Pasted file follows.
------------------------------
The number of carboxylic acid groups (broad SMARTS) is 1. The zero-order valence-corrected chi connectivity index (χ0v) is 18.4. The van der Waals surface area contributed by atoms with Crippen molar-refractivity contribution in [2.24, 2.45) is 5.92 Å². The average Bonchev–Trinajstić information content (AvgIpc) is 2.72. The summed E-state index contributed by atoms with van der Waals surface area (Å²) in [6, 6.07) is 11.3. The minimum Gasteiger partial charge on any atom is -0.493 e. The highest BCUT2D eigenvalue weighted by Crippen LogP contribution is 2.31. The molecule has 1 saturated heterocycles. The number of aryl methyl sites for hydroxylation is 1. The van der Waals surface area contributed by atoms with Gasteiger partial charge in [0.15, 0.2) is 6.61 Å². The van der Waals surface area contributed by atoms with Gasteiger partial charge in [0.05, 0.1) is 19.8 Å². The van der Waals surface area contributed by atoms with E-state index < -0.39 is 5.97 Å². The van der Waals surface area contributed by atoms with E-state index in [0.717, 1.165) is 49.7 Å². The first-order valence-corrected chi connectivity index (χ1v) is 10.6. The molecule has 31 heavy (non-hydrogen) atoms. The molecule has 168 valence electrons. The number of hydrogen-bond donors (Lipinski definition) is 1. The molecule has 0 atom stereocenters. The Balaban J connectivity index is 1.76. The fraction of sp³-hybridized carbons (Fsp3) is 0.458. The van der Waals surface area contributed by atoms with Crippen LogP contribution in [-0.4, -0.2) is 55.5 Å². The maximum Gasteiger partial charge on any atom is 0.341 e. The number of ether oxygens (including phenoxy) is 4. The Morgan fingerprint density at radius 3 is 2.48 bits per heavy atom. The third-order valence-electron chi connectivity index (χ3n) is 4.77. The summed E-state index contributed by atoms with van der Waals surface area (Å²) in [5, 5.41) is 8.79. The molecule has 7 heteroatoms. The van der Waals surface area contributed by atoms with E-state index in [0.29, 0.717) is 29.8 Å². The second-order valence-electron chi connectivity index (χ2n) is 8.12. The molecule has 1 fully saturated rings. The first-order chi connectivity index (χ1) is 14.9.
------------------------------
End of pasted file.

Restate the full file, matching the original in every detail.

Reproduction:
The number of carboxylic acid groups (broad SMARTS) is 1. The zero-order valence-corrected chi connectivity index (χ0v) is 18.4. The van der Waals surface area contributed by atoms with Crippen molar-refractivity contribution in [2.24, 2.45) is 5.92 Å². The average Bonchev–Trinajstić information content (AvgIpc) is 2.72. The summed E-state index contributed by atoms with van der Waals surface area (Å²) in [6, 6.07) is 11.3. The minimum Gasteiger partial charge on any atom is -0.493 e. The highest BCUT2D eigenvalue weighted by Crippen LogP contribution is 2.31. The molecule has 1 saturated heterocycles. The number of aryl methyl sites for hydroxylation is 1. The van der Waals surface area contributed by atoms with Gasteiger partial charge in [0.15, 0.2) is 6.61 Å². The van der Waals surface area contributed by atoms with Gasteiger partial charge in [0.05, 0.1) is 19.8 Å². The van der Waals surface area contributed by atoms with E-state index < -0.39 is 5.97 Å². The van der Waals surface area contributed by atoms with E-state index in [0.717, 1.165) is 49.7 Å². The first-order valence-corrected chi connectivity index (χ1v) is 10.6. The molecule has 31 heavy (non-hydrogen) atoms. The molecule has 168 valence electrons. The number of hydrogen-bond donors (Lipinski definition) is 1. The molecule has 0 atom stereocenters. The Balaban J connectivity index is 1.76. The fraction of sp³-hybridized carbons (Fsp3) is 0.458. The van der Waals surface area contributed by atoms with Crippen LogP contribution in [-0.4, -0.2) is 55.5 Å². The maximum Gasteiger partial charge on any atom is 0.341 e. The number of ether oxygens (including phenoxy) is 4. The Morgan fingerprint density at radius 3 is 2.48 bits per heavy atom. The third-order valence-electron chi connectivity index (χ3n) is 4.77. The summed E-state index contributed by atoms with van der Waals surface area (Å²) in [5, 5.41) is 8.79. The molecule has 7 heteroatoms. The van der Waals surface area contributed by atoms with E-state index in [0.29, 0.717) is 29.8 Å². The second-order valence-electron chi connectivity index (χ2n) is 8.12. The molecule has 1 fully saturated rings. The first-order chi connectivity index (χ1) is 14.9.